Figure 3 exhibits a network of co-cited journals to determine the most cited journals. This figure depicted the relationships of co-citation and cited journals. Co-citation analysis was conducted to search the most frequently cited journals. It can be seen that the most frequently cited journals were Personality and Individual Differences, Social Psychological and Personality Science, Assessment, Frontiers in Psychology, Psychological Reports, and Behavioral and Cognitive Psychotherapy. The appearance of these journals as the most frequently cited journals implies their important contributions in encouraging the studies in learning and thinking models.

Figure 3: Network of Co-Cited Journals

The Most Frequently Keywords

Figure 4 shows the article keywords concerning the number of publications in learning and thinking styles. It illustrated that the frequently used keywords in the articles related to learning and thinking styles over the past 17 years were "cognition," "psychology evaluation," "criminal thinking," "cognitive reflection," "intuition," "reliability," "religion," and "rumination." This outcome provides valuable information regarding the prominent concepts within the works of literature of learning and thinking styles over the years.

Figure 4: Correlation of Article Keywords and Publications

Discussion 

The correlation analysis of product-moment and different learning and thinking styles has demonstrated a significant relationship between learning and thinking styles. The obtained correlation lied within the range of 0.5–0.7, where the dominant correlation was merely moderate, and the relationship could not be considered strong. One correlation coefficient was less than 0.5, namely the interaction between collaborative learning and internal thinking styles. According to Grasha (2002), students with a collaborative learning style would prefer to learn through sharing ideas and talents. They could work together with teachers and enjoyed the collaboration with their peers, thus demonstrating the ability to work in groups or teams. However, the weakness associated with this learning style is a less-prepared student in facing competitive tasks, dependent-students, which is contrary to the internal style of thinking.

According to Sternberg (1997), individuals with a preference for internal thinking styles tended to be introverted, task-oriented, and self-working. The obtained correlation coefficient lied below 0.39. These results were in agreement with that of the research by Hughes et al. (2000), finding a close moderate relationship between each thinking and learning style. Collaborative style has become the most heavily weighted-learning style since an individual with this kind of style is highly dependent on the other individuals, incompetitive, and lack in learning independently (Martinez-Romera et al., 2018). The results exhibited that most of the undergraduate students in the Universitas Medan Area (UMA) tended to apply the collaborative style rather than the competitive style as the learning process model. On the other hand, the executive type had been found to have the highest percentage among the other thinking styles, indicating most of the UMA students favoured to merely obey instructions in resolving the given problems.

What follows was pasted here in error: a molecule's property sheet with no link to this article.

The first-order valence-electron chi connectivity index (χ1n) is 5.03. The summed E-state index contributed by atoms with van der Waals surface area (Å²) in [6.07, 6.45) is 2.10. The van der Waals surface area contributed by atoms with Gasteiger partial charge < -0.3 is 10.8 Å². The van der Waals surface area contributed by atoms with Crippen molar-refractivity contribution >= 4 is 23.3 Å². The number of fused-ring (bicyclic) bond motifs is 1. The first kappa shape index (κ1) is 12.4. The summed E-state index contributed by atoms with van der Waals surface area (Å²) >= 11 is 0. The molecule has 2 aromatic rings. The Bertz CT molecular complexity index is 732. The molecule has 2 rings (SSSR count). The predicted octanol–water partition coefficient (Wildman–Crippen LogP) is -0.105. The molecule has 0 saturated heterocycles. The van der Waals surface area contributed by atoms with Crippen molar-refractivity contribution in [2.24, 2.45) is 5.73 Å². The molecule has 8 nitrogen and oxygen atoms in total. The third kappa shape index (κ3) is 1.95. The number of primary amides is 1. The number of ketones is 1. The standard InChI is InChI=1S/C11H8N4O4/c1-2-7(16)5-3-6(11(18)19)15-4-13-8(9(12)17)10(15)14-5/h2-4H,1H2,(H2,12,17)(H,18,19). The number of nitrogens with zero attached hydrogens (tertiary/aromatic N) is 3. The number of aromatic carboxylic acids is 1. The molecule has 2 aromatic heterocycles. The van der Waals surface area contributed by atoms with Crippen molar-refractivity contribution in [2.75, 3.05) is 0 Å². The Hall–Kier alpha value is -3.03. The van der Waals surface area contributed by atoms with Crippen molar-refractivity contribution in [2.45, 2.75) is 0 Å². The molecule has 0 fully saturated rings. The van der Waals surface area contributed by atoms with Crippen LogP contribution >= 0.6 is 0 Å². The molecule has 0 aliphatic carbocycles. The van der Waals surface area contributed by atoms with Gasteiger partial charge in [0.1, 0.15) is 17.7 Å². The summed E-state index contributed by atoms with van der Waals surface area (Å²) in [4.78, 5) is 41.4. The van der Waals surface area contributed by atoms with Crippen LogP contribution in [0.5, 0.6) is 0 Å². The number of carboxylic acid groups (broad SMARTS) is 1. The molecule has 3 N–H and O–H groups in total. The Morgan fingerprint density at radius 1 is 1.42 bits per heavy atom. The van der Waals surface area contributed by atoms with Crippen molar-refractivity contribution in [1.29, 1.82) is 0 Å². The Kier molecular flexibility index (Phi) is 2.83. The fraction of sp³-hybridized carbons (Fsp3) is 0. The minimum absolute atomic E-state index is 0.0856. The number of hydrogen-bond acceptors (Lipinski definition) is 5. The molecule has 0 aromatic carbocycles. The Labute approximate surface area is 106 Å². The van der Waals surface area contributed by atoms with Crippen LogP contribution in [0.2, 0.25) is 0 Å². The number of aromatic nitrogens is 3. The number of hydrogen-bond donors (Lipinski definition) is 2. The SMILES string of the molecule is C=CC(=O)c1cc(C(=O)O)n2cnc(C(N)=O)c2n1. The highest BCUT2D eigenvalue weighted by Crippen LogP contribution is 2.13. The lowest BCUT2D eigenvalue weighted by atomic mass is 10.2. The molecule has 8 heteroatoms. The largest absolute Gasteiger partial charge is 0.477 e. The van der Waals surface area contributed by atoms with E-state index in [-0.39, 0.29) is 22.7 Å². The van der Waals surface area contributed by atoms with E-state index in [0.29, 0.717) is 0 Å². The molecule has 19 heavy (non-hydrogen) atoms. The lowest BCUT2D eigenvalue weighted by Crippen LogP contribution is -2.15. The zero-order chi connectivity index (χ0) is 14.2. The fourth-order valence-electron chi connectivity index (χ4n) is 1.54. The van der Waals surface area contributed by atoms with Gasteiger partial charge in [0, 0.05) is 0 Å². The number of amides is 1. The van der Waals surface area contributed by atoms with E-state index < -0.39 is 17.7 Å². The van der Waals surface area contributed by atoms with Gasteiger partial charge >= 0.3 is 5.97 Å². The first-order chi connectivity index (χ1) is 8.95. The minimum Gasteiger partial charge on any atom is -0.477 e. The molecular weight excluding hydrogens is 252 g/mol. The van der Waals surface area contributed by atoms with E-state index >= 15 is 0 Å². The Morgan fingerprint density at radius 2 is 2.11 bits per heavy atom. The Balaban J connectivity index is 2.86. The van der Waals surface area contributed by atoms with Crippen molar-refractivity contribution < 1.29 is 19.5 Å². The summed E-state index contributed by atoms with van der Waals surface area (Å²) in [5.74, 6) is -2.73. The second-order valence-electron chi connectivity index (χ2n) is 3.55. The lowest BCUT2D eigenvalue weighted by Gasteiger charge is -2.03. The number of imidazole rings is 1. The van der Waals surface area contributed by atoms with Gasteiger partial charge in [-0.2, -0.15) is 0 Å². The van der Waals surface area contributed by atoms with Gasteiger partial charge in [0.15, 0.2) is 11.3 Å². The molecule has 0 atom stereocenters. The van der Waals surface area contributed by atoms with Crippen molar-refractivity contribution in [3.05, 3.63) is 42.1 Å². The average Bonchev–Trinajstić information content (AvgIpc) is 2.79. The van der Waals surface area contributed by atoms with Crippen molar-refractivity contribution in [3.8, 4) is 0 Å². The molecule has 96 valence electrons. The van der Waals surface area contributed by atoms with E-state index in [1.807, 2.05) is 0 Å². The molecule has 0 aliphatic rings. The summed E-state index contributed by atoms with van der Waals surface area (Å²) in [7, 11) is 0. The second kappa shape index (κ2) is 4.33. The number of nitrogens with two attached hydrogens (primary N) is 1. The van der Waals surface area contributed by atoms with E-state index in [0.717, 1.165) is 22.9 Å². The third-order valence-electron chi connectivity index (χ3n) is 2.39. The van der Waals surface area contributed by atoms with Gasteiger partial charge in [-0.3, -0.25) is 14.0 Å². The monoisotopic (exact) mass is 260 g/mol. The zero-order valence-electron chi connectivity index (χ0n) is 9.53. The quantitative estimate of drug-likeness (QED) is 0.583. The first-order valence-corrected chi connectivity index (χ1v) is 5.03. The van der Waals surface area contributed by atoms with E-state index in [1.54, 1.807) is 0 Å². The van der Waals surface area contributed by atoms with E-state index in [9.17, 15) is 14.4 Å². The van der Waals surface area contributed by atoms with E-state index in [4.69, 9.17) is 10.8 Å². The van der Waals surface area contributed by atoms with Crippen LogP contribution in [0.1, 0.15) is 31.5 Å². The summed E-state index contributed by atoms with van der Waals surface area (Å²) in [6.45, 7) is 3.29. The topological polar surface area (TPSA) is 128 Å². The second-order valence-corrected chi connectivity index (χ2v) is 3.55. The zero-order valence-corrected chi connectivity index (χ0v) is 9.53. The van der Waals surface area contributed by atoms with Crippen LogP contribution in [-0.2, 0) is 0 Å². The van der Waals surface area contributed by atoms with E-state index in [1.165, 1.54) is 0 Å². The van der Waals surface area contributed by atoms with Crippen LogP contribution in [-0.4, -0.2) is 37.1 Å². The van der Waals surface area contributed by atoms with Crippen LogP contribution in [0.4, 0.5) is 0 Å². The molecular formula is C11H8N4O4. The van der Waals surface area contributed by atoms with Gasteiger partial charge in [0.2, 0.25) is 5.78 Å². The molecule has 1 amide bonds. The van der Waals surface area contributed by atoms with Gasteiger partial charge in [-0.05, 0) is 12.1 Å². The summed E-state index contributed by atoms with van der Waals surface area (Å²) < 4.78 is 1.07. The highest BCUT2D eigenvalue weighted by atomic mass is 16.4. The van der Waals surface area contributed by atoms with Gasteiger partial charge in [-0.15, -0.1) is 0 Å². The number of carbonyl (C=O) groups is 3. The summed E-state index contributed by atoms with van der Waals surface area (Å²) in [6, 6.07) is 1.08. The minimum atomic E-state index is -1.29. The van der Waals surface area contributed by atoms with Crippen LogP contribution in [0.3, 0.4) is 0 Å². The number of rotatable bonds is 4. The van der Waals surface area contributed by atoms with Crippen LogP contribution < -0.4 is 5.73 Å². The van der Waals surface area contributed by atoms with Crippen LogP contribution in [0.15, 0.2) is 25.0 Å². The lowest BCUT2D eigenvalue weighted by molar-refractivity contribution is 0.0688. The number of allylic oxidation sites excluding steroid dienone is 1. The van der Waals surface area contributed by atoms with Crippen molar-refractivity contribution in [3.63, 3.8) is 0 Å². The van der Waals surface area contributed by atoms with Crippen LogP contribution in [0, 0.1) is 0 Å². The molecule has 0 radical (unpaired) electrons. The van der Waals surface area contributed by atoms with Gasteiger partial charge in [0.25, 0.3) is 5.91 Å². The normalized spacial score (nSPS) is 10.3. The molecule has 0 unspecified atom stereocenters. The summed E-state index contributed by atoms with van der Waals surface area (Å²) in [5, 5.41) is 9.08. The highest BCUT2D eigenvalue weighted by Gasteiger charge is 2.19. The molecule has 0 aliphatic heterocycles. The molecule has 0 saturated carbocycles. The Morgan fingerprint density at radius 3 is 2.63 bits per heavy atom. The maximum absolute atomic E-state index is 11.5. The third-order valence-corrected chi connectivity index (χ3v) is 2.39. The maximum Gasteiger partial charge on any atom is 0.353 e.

When the executive style is applied by smart students, they would tend to strictly follow the instructions. As a consequence, their freedom of thinking and the ability to discover a problem were somewhat limited, thus, a good level of creativity and innovation becoming difficult to be achieved. It has been obtained that the global thinking style with a low overall weight was come out from 38 per cent of the participants. Sternberg (1997) clearly stated that individuals with a global style of thinking would tend to think comprehensively; they have rather foreseen the wide views than focusing on the details. Therefore, someone with a global style is more likely to deal with relatively large tasks which are certainly contrary to the executive style of thinking.

Regarding the bibliometric data, the analyses in the bibliometric data revealed a significant increase in the number of publications associated with the topic of learning and thinking styles since its conceptualization. This trend might be explained by dividing the publication period into two stages. There was only a minimum number of publications during the first stage within the period of 2004–2014 that was ascribed as the initial years of the studies on learning and thinking styles. The second stage which took place from 2015 to 2021 demonstrated a significant improvement each year in the number of articles published about learning and thinking styles. It is noticeable that the most frequently cited article was "Individual differences in rational and intuitive thinking styles as predictors of heuristic responses and framing effects" by Shiloh, Salton & Sharabi, (2002), having 130 citations.

On the other hand, the most dominating authors during the period of 2004 – 2021 were Zhang L.F. (total citations counted) and Huang (average citations per document). Personality and Individual Differences was the journal with the highest number of publications associated with learning and thinking styles, with 55 publications totally, while the European Journal of Personality was the most dominating journal (average citations per document). The University of Hong Kong and Tel Aviv University was found as the most dominating institutions based on the total citations counted and average citations per article, respectively. Finally, the United States had the highest total citations, while Finland was indicated as the most dominating country with the highest number of citations per article.